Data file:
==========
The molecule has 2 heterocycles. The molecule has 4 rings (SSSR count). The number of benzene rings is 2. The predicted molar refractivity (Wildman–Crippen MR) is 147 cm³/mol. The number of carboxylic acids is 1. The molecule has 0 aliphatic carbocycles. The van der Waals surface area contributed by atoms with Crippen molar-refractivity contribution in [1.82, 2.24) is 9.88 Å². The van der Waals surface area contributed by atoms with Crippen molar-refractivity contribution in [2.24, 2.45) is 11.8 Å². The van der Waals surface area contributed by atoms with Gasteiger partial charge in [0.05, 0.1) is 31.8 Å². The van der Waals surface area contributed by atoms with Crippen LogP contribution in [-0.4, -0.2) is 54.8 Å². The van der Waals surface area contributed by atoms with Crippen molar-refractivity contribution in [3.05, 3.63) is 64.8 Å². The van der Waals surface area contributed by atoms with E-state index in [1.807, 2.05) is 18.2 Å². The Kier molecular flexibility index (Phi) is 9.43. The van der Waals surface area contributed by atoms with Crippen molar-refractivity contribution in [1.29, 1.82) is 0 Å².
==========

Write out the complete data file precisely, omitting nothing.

The molecule has 2 heterocycles. The molecule has 4 rings (SSSR count). The number of benzene rings is 2. The predicted molar refractivity (Wildman–Crippen MR) is 147 cm³/mol. The number of carboxylic acids is 1. The molecule has 0 aliphatic carbocycles. The van der Waals surface area contributed by atoms with Crippen molar-refractivity contribution in [1.82, 2.24) is 9.88 Å². The van der Waals surface area contributed by atoms with Crippen molar-refractivity contribution in [2.24, 2.45) is 11.8 Å². The van der Waals surface area contributed by atoms with Gasteiger partial charge in [0.05, 0.1) is 31.8 Å². The van der Waals surface area contributed by atoms with Crippen LogP contribution in [-0.4, -0.2) is 54.8 Å². The van der Waals surface area contributed by atoms with Crippen molar-refractivity contribution in [3.05, 3.63) is 64.8 Å². The van der Waals surface area contributed by atoms with E-state index in [1.807, 2.05) is 18.2 Å². The Kier molecular flexibility index (Phi) is 9.43. The van der Waals surface area contributed by atoms with Crippen molar-refractivity contribution in [1.29, 1.82) is 0 Å².